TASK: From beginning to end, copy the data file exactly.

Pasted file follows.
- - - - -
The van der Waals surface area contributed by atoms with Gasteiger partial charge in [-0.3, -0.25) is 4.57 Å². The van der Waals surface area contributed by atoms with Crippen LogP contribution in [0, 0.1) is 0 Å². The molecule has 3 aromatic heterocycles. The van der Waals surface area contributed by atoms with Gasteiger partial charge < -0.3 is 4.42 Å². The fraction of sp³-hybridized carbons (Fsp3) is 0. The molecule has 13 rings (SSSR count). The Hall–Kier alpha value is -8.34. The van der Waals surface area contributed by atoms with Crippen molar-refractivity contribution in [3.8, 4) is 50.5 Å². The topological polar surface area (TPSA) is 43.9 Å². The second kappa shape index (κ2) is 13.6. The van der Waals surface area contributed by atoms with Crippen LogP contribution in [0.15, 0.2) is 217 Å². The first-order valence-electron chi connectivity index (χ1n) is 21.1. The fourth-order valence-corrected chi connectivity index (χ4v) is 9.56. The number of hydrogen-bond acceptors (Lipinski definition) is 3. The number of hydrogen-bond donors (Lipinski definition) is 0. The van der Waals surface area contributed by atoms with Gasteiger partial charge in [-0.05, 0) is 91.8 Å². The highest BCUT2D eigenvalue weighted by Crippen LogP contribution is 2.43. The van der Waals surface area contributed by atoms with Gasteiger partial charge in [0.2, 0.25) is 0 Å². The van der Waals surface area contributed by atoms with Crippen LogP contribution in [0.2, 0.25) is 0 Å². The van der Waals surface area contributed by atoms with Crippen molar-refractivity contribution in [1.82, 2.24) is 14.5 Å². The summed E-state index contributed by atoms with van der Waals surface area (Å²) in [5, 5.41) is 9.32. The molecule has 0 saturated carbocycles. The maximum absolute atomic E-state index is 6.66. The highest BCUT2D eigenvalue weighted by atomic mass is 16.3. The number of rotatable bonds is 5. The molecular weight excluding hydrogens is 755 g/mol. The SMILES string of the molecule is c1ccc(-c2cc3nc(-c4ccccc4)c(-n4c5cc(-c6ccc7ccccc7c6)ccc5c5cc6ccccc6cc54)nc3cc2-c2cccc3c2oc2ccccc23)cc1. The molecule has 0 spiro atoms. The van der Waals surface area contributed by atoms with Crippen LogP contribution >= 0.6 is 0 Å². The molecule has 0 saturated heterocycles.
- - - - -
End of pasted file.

The van der Waals surface area contributed by atoms with Gasteiger partial charge in [-0.3, -0.25) is 4.57 Å². The van der Waals surface area contributed by atoms with Crippen LogP contribution in [0, 0.1) is 0 Å². The molecule has 3 aromatic heterocycles. The van der Waals surface area contributed by atoms with Gasteiger partial charge < -0.3 is 4.42 Å². The fraction of sp³-hybridized carbons (Fsp3) is 0. The molecule has 13 rings (SSSR count). The Hall–Kier alpha value is -8.34. The van der Waals surface area contributed by atoms with Crippen molar-refractivity contribution in [3.8, 4) is 50.5 Å². The topological polar surface area (TPSA) is 43.9 Å². The second kappa shape index (κ2) is 13.6. The van der Waals surface area contributed by atoms with Crippen LogP contribution in [0.15, 0.2) is 217 Å². The first-order valence-electron chi connectivity index (χ1n) is 21.1. The fourth-order valence-corrected chi connectivity index (χ4v) is 9.56. The number of hydrogen-bond acceptors (Lipinski definition) is 3. The number of hydrogen-bond donors (Lipinski definition) is 0. The van der Waals surface area contributed by atoms with Gasteiger partial charge in [-0.05, 0) is 91.8 Å². The highest BCUT2D eigenvalue weighted by Crippen LogP contribution is 2.43. The van der Waals surface area contributed by atoms with Gasteiger partial charge in [0.2, 0.25) is 0 Å². The van der Waals surface area contributed by atoms with Crippen LogP contribution in [0.2, 0.25) is 0 Å². The van der Waals surface area contributed by atoms with Crippen molar-refractivity contribution in [1.82, 2.24) is 14.5 Å². The summed E-state index contributed by atoms with van der Waals surface area (Å²) in [5, 5.41) is 9.32. The molecule has 0 saturated carbocycles. The maximum absolute atomic E-state index is 6.66. The highest BCUT2D eigenvalue weighted by atomic mass is 16.3. The number of rotatable bonds is 5. The molecular weight excluding hydrogens is 755 g/mol. The SMILES string of the molecule is c1ccc(-c2cc3nc(-c4ccccc4)c(-n4c5cc(-c6ccc7ccccc7c6)ccc5c5cc6ccccc6cc54)nc3cc2-c2cccc3c2oc2ccccc23)cc1. The molecule has 0 spiro atoms. The van der Waals surface area contributed by atoms with Crippen LogP contribution >= 0.6 is 0 Å². The molecule has 0 saturated heterocycles.